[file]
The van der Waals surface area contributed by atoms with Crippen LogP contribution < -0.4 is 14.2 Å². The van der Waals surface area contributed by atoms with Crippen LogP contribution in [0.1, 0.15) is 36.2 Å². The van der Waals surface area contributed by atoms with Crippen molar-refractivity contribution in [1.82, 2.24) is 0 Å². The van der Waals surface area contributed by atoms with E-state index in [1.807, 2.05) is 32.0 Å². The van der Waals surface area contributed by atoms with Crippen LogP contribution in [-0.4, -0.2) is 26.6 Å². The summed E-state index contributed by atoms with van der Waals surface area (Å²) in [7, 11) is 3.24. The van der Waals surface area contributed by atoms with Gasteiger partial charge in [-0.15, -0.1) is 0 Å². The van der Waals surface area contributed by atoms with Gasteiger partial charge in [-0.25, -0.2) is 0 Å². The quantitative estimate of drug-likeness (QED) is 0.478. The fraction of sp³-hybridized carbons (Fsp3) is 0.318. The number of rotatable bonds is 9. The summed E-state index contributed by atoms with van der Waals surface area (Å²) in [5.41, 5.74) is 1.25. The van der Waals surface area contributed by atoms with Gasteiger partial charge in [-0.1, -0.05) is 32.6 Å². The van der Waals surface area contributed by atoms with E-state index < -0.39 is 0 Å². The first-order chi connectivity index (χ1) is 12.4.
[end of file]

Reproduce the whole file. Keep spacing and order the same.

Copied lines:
The van der Waals surface area contributed by atoms with Crippen LogP contribution < -0.4 is 14.2 Å². The van der Waals surface area contributed by atoms with Crippen LogP contribution in [0.1, 0.15) is 36.2 Å². The van der Waals surface area contributed by atoms with Crippen molar-refractivity contribution in [1.82, 2.24) is 0 Å². The van der Waals surface area contributed by atoms with E-state index in [1.807, 2.05) is 32.0 Å². The van der Waals surface area contributed by atoms with Crippen LogP contribution in [-0.4, -0.2) is 26.6 Å². The summed E-state index contributed by atoms with van der Waals surface area (Å²) in [7, 11) is 3.24. The van der Waals surface area contributed by atoms with Gasteiger partial charge in [-0.15, -0.1) is 0 Å². The van der Waals surface area contributed by atoms with Gasteiger partial charge in [-0.25, -0.2) is 0 Å². The quantitative estimate of drug-likeness (QED) is 0.478. The fraction of sp³-hybridized carbons (Fsp3) is 0.318. The number of rotatable bonds is 9. The summed E-state index contributed by atoms with van der Waals surface area (Å²) in [5.41, 5.74) is 1.25. The van der Waals surface area contributed by atoms with Gasteiger partial charge in [-0.1, -0.05) is 32.6 Å². The van der Waals surface area contributed by atoms with E-state index < -0.39 is 0 Å². The first-order chi connectivity index (χ1) is 12.4.